While many of the Democrat's counterparts in other major U.S. cities have already acted against the rapidly spreading COVID-19 outbreak with widespread bans and closures, the mayor said he doesn’t believe New York City is at that level yet.
“We could get there, but we’re not there yet,” de Blasio told reporters Wednesday at a 311 call center in Lower Manhattan.
The city saw confirmed cases increase from 49 to at least 62 on Thursday. There are at least 226 cases in all of New York state.
De Blasio maintained his stance Thursday morning, telling CNN that while there is a need to reduce large gatherings, he wants “to keep as much normalcy in society as possible” by having public events such as Broadway shows to remain open.
“I don’t want to see Broadway go dark if we can avoid it,” de Blasio said Thursday morning. “I want to see if we can strike some kind of balance.”
A part-time usher and security guard who worked at two theaters in recent days tested positive for COVID-19 and is under quarantine, according to the Shubert and Nederlander organizations, Broadway’s largest theater chains.
The mayor also said that he hopes to avoid drastic measures such as shutting the city’s entire public school system or its subways.
“I’m a believer that we have to be careful not to destroy people’s livelihoods, not to destroy the opportunity for our kids to be in a safe place learning every day in school,” he said. “And yet we’re going to have to introduce more and more restrictions, which we’re certainly going to be doing in New York City today and tomorrow.”
Following the interview, de Blasio said in a statement that two public schools that share a building in the Bronx will close for 24 hours because a student tested positive for COVID-19.
“We don’t make this decision lightly, and we know the disruption and anxiety this means for students, faculty and parents,” the statement said. “We are taking every precaution to keep people safe, and we will keep everyone informed as we learn more through the day.”
The New York subway system has ramped up cleaning measures, disinfecting stations and the inside of train cars twice a day – up from their usual once-per day cleaning, the Metropolitan Transportation Authority said.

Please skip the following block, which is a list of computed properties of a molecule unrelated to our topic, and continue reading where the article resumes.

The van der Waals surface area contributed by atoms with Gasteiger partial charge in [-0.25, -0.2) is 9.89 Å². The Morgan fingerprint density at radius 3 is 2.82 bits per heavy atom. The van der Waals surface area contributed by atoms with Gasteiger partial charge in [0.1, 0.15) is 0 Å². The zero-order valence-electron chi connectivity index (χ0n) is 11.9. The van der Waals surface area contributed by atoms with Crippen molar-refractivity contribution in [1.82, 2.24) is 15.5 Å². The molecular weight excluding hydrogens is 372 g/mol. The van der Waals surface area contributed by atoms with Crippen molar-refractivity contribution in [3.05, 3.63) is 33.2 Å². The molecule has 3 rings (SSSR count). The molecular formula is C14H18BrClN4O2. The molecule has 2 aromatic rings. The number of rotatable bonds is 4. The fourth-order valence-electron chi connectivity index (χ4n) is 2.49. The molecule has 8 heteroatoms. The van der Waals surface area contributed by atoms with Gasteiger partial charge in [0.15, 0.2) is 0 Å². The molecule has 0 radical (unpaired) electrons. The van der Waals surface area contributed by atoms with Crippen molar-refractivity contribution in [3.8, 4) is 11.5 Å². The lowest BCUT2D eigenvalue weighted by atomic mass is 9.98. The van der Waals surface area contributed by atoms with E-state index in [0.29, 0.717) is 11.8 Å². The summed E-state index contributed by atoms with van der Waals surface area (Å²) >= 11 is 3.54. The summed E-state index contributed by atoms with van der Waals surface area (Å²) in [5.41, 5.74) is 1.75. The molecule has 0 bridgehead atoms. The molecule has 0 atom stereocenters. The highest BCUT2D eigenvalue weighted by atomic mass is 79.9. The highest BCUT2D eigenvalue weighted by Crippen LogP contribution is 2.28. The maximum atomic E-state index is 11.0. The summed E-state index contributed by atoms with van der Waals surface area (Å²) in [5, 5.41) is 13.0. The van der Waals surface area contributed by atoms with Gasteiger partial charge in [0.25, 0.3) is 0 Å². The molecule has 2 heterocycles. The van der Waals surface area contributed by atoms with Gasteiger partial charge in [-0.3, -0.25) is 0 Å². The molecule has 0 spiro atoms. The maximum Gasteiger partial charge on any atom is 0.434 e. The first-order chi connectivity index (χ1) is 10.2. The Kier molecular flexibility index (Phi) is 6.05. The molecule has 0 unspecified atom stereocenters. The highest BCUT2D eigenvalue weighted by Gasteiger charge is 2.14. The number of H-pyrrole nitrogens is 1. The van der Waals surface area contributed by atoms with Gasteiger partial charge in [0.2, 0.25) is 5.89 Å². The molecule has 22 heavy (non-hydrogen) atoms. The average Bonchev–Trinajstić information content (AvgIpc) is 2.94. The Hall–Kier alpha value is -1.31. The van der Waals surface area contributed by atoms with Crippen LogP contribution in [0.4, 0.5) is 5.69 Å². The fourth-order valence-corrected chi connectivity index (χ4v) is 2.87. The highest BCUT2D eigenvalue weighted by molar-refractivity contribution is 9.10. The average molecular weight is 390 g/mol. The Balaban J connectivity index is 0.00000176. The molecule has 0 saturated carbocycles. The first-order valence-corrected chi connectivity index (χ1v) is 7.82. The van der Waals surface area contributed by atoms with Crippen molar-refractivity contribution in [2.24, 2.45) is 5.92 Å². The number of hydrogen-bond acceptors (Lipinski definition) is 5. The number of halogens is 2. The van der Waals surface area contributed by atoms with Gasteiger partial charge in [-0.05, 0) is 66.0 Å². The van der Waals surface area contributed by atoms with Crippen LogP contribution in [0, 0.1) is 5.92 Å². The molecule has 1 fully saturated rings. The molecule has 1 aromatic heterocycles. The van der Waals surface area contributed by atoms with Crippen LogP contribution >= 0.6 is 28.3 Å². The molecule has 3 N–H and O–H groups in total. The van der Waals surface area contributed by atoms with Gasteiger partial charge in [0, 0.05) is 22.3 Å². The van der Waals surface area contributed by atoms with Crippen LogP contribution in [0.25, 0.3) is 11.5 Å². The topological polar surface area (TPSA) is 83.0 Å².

The agency said workers are using “CDC-endorsed cleaning products” to sanitize high-touch surfaces such as turnstiles, ticket machines, and handrails.
While de Blasio said he will announce new restrictions on large gatherings in the coming days, leaders in other cities and states across the U.S. have already enacted measures to slow the spread of the infectious disease.
Washington Gov. Jay Inslee imposed a ban on all gatherings of 250 or more in Seattle’s metro area, an order that will lead to the cancelation of concerts, sporting events, large church services, conventions and festivals.
The decision impacts the Seattle Mariners' first seven games of the Major League Baseball season, plus home games for the MLS Seattle Sounders and XFL Seattle Dragons.
Seattle Public Schools Superintendent Denise Juneau said all schools would close for at least two weeks for its 53,000 students, calling it “an unprecedented situation.”
San Francisco Mayor London Breed on Wednesday announced a ban on large gatherings of people – including sporting events. City health officials said there are no plans for widespread school closures at this time.
Several theater venues in the area have canceled or postponed shows, while the Curran Theater reduced capacity to exactly 1,000 people, KGO-TV reported.
The new coronavirus causes only mild or moderate symptoms such as fever and cough for most people, but for some, especially older adults and people with existing health problems, it can cause more severe illness, including pneumonia.
There have been 36 virus-related deaths in the U.S. and at least 1,300 confirmed cases.
The Associated Press contributed to this report.